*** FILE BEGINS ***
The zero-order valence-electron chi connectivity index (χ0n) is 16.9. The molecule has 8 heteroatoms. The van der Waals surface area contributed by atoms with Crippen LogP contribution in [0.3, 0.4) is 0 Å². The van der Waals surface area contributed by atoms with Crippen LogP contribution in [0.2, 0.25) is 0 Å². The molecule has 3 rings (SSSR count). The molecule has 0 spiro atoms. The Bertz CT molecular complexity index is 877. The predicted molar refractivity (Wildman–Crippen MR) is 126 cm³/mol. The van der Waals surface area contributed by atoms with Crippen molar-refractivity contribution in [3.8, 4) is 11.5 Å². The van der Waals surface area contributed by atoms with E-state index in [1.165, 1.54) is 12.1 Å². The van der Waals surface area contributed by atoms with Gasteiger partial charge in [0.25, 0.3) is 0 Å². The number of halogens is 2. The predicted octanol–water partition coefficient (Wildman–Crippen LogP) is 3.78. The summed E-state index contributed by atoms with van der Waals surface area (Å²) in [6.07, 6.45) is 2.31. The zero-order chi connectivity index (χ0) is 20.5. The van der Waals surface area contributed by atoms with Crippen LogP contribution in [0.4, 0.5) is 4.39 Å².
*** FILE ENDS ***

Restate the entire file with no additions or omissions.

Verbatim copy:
The zero-order valence-electron chi connectivity index (χ0n) is 16.9. The molecule has 8 heteroatoms. The van der Waals surface area contributed by atoms with Crippen LogP contribution in [0.3, 0.4) is 0 Å². The van der Waals surface area contributed by atoms with Crippen LogP contribution in [0.2, 0.25) is 0 Å². The molecule has 3 rings (SSSR count). The molecule has 0 spiro atoms. The Bertz CT molecular complexity index is 877. The predicted molar refractivity (Wildman–Crippen MR) is 126 cm³/mol. The van der Waals surface area contributed by atoms with Crippen molar-refractivity contribution in [3.8, 4) is 11.5 Å². The van der Waals surface area contributed by atoms with E-state index in [1.165, 1.54) is 12.1 Å². The van der Waals surface area contributed by atoms with Gasteiger partial charge in [0.25, 0.3) is 0 Å². The number of halogens is 2. The predicted octanol–water partition coefficient (Wildman–Crippen LogP) is 3.78. The summed E-state index contributed by atoms with van der Waals surface area (Å²) in [6.07, 6.45) is 2.31. The zero-order chi connectivity index (χ0) is 20.5. The van der Waals surface area contributed by atoms with Crippen LogP contribution in [0.4, 0.5) is 4.39 Å².